‘Love hormone’ gene may be the key to your social life
You’ve likely heard the term “love potion,” either in the context of the popular song, the 90s movie with Sandra Bullock or with a friend joking at bar. But a term you might be less familiar with is “love hormone” gene. And according to new research, it may be the key to your social life.
A team of researchers led by psychologists at the University of Georgia have found that silencing a specific gene may affect human social behavior, including a person’s ability to form healthy relationships. They examined how a process known as methylation can reduce the expression of a specific gene called oxytocin, which is linked to a wide range of social behaviors.
The study’s lead author, Brian W. Haas, and his team collected saliva samples from more than 120 study participants to perform genetic tests that show the levels of methylation on the oxytocin gene. Participants also went through a battery of tests to evaluate their social skills and their brain structure and function. They were presented with brief video clips of people’s faces that began with a neutral expression and gradually changed into an emotional face. The participant’s job was to press a button as soon as they felt confident that they knew which type of emotion the face was showing.
Researchers found that participants with greater methylation of the oxytocin gene had more difficulty recognizing emotional facial expressions, and they tended to have more relationship anxiety.
“Participants with greater methylation of the oxytocin gene were less accurate in describing the emotional states of the people they saw in pictures,” Haas said. “That’s a typical characteristic associated with autism, for example.”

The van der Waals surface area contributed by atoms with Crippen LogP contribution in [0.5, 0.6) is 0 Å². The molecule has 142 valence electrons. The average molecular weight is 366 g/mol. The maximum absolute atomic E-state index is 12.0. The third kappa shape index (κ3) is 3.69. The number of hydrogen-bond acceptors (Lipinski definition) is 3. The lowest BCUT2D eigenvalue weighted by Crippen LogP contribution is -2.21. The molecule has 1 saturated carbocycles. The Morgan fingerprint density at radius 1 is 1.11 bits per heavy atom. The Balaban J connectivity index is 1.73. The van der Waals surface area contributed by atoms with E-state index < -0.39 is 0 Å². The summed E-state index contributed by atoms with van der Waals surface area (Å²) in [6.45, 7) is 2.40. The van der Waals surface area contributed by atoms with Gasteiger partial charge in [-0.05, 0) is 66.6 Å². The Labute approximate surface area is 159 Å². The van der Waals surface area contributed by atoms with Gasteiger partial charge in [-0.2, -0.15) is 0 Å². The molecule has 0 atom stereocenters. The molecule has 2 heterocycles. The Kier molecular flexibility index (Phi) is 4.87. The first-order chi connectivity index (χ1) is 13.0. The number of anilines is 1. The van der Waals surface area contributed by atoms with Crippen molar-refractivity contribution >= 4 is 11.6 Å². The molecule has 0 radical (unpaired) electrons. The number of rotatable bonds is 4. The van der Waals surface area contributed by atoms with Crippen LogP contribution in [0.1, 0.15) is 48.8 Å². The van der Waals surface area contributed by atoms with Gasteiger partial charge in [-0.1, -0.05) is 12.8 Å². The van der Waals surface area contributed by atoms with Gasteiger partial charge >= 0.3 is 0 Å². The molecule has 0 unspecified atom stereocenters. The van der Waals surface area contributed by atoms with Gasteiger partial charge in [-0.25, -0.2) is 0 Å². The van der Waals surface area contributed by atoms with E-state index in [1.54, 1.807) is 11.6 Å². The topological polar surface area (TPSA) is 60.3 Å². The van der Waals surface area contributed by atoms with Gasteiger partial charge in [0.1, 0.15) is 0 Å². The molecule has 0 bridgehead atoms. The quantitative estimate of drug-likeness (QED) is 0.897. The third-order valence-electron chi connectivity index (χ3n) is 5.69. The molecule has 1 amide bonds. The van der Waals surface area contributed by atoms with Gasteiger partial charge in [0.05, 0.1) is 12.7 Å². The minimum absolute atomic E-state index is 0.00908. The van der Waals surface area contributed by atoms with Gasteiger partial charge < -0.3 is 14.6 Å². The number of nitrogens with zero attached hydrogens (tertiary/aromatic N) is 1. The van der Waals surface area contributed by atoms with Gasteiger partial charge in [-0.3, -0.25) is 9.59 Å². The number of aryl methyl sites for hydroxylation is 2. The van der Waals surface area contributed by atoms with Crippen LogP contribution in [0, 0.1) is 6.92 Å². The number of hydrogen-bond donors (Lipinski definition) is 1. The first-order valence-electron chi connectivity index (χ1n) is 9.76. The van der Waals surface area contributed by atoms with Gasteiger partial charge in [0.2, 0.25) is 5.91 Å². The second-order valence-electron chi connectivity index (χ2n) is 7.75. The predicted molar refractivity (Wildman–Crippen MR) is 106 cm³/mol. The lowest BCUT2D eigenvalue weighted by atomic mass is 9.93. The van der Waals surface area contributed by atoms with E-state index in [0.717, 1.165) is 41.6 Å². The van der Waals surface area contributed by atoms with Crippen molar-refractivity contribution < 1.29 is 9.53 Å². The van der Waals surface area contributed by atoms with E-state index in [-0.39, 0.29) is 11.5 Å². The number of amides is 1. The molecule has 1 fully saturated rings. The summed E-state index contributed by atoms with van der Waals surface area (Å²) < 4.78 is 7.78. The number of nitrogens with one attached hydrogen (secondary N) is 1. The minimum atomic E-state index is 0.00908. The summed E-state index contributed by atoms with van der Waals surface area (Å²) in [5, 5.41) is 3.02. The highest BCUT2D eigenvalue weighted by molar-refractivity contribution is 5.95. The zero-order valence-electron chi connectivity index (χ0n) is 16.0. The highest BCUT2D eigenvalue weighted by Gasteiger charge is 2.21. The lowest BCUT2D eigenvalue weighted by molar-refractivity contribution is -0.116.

The researchers also used MRI (magnetic resonance imaging)—a technology that measures brain activity—to examine the regions of people’s brains that were activated during various tasks. The MRI results indicated that those with increased methylation of the oxytocin gene had reduced neural activity in brain regions associated with social-cognitive processing.
“This is an important study that further establishes the link between oxytocin and interpersonal relationships,” explains Dr. Chandra Vedak, psychologist on staff at Advocate Good Shepherd Hospital in Barrington.
“Oxytocin is known to play an important role in positive social behaviors, such as facilitating trust and attachment between individuals,” Dr. Vedak says. “It increases certain social stimuli (similar to the way a booster antenna does for TV signals).”
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